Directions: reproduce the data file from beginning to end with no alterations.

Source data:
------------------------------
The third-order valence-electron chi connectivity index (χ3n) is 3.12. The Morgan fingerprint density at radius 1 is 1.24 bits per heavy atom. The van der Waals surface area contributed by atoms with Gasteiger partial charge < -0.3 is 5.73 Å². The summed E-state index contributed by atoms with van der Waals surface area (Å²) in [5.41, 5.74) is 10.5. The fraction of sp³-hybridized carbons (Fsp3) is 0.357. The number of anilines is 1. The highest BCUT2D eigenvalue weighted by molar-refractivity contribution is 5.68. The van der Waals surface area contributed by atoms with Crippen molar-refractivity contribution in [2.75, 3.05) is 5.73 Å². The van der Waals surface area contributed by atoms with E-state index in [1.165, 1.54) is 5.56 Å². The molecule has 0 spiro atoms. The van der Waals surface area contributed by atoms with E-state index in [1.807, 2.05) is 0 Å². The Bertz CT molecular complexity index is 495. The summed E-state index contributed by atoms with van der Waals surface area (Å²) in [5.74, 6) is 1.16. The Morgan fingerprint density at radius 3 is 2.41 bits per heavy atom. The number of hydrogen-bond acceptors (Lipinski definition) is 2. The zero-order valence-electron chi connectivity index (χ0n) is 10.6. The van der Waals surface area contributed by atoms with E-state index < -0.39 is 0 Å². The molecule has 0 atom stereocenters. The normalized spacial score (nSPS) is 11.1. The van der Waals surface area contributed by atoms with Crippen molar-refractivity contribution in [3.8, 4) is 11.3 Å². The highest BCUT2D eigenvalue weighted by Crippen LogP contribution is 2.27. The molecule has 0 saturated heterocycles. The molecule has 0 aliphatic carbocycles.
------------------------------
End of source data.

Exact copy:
The third-order valence-electron chi connectivity index (χ3n) is 3.12. The Morgan fingerprint density at radius 1 is 1.24 bits per heavy atom. The van der Waals surface area contributed by atoms with Gasteiger partial charge < -0.3 is 5.73 Å². The summed E-state index contributed by atoms with van der Waals surface area (Å²) in [5.41, 5.74) is 10.5. The fraction of sp³-hybridized carbons (Fsp3) is 0.357. The number of anilines is 1. The highest BCUT2D eigenvalue weighted by molar-refractivity contribution is 5.68. The van der Waals surface area contributed by atoms with Crippen molar-refractivity contribution in [2.75, 3.05) is 5.73 Å². The van der Waals surface area contributed by atoms with E-state index in [1.165, 1.54) is 5.56 Å². The molecule has 0 spiro atoms. The van der Waals surface area contributed by atoms with E-state index in [1.807, 2.05) is 0 Å². The Bertz CT molecular complexity index is 495. The summed E-state index contributed by atoms with van der Waals surface area (Å²) in [5.74, 6) is 1.16. The Morgan fingerprint density at radius 3 is 2.41 bits per heavy atom. The number of hydrogen-bond acceptors (Lipinski definition) is 2. The zero-order valence-electron chi connectivity index (χ0n) is 10.6. The van der Waals surface area contributed by atoms with E-state index < -0.39 is 0 Å². The molecule has 0 atom stereocenters. The normalized spacial score (nSPS) is 11.1. The van der Waals surface area contributed by atoms with Crippen molar-refractivity contribution in [3.8, 4) is 11.3 Å². The highest BCUT2D eigenvalue weighted by Crippen LogP contribution is 2.27. The molecule has 0 saturated heterocycles. The molecule has 0 aliphatic carbocycles.